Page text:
Problem Solving Strategies


Targets for Problem Solving Strategies Section


Problem solving strategies is as wide an area as horticulture.

There are so many different techniques as there are plants and each have their own use or effect.

In these pages, we would like to introduce you to the topics of problem solving, to explain what problem solving is and to go into problem solving tools and activities.

Articles on this topic:



Introduction to the Basics:

These articles are to give the basic elements of solid problem solving techniques. 


What is Problem Solving

What is Problem Solving?

What is Brainstorming

Brainstorming

Affinity Diagram

Affinity Diagram


5 Whys

5 Whys

Problem Statement

Problem Statements

Preliminary Problem Solving Questions

Prelim Problem Solving Questions


Problem Solving Steps

Problem Solving Steps

Problem Solving Activities

Problem Solving Activities

What is a SWOT Analysis?

SWOT Analysis



Here we have articles on more detailed approaches you can take in solving problems.

These techniques are universally adaptable and very useful to know. 


Boundary Examination

Boundary Examination

Boundary Relaxation

Boundary Relaxation


GAP Analysis

Gap Analysis

Control Model

Control Model


Fun Brain Teasers

Fun Brain Teasers

Creative Techniques to solve problems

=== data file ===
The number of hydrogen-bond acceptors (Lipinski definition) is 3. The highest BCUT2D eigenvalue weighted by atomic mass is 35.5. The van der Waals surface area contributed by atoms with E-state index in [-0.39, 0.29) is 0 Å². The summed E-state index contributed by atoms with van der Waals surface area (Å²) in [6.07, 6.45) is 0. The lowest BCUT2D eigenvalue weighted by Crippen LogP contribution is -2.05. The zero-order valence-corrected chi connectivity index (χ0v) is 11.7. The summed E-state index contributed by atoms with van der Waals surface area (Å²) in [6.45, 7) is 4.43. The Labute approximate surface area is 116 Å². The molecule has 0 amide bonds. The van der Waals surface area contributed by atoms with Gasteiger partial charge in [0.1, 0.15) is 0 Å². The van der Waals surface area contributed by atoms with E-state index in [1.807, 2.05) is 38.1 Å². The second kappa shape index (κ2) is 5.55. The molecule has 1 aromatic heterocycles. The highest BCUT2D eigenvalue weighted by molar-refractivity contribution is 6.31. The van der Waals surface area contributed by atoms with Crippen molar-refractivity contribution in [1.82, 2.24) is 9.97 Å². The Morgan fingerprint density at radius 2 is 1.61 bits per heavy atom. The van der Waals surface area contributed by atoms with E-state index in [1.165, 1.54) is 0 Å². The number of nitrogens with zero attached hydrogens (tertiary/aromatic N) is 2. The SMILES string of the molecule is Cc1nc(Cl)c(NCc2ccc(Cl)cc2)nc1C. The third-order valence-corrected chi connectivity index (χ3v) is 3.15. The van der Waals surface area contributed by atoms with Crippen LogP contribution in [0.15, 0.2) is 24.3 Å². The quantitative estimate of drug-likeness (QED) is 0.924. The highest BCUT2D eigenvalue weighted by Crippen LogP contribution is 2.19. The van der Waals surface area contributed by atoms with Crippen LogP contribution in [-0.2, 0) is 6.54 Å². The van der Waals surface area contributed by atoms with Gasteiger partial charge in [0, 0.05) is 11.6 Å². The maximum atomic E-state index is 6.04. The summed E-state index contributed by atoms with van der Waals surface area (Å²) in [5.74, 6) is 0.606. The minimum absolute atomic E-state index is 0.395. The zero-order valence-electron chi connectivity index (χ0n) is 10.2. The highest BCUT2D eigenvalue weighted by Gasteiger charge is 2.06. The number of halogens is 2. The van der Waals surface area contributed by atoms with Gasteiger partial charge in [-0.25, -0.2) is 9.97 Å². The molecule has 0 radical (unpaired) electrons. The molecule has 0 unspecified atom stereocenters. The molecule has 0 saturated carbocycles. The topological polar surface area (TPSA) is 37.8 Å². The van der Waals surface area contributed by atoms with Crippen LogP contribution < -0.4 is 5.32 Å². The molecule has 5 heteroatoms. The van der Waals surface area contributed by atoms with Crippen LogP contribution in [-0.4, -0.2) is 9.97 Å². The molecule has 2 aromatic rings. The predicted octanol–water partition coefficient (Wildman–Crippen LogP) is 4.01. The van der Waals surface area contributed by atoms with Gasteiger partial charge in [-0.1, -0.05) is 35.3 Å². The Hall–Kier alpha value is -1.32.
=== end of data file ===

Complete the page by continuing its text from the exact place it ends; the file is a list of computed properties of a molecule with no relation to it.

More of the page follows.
Creative Problem Solving techniques

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Parable about Crabs trying to get out of a basket.



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What are the Problem Solving Strategies ?



There are many strategies of which the following are some:


  • Analogy: Where you use close or distant comparisons to trigger ideas and gather new insights.
  • Categorizing: Sorting out ideas into categories and groupings or clusters
  • Checklists, Tables: Using quantitative data to address your problem.
  • Causality: This is using mapping to understand the inter-dependencies or patterns between the causes.
  • Concept Mapping: To use diagrams to achieve an overview of the problem to be solved
  • Excursion: Using metaphors to view the problem from new angles. Describe and then force a fit back to the current issue.
  • Numerical: Again, quantitatively looking at data for an understanding of the problem and then its solutions.
  • Hitch-hiking: Developing new ideas based on past problems. (see Lessons Learned)
  • Re-framing: To re-frame an issue in order to get a fresher insight of the issue at hand.
  • Pictures: Using pictures to trigger off ideas, either by drawing them or superimposing them on the problem verbally.
  • Questioning: This is the Formulation or pursuing of a line of questions that may lead to the discovery of issues otherwise uncovered. This strategy is good for difficult to define issues.
  • Scanning: This is the on-going search of selected areas for relevant information.
  • Surveys, Polls, etc.: This is using questionnaires to gather ideas or information.
  • Expert Knowledge: Using experts to gain insight to a problem and how it may be solved.
  • Voting: Gathering information from rating, judgments, or votes from group members.
  • Verbal: Using the properties of language, rephrasing problems or their descriptions to highlight new aspects. 
  • Wishing: Using wishing to challenge the group’s perceptions and to energize goals. 



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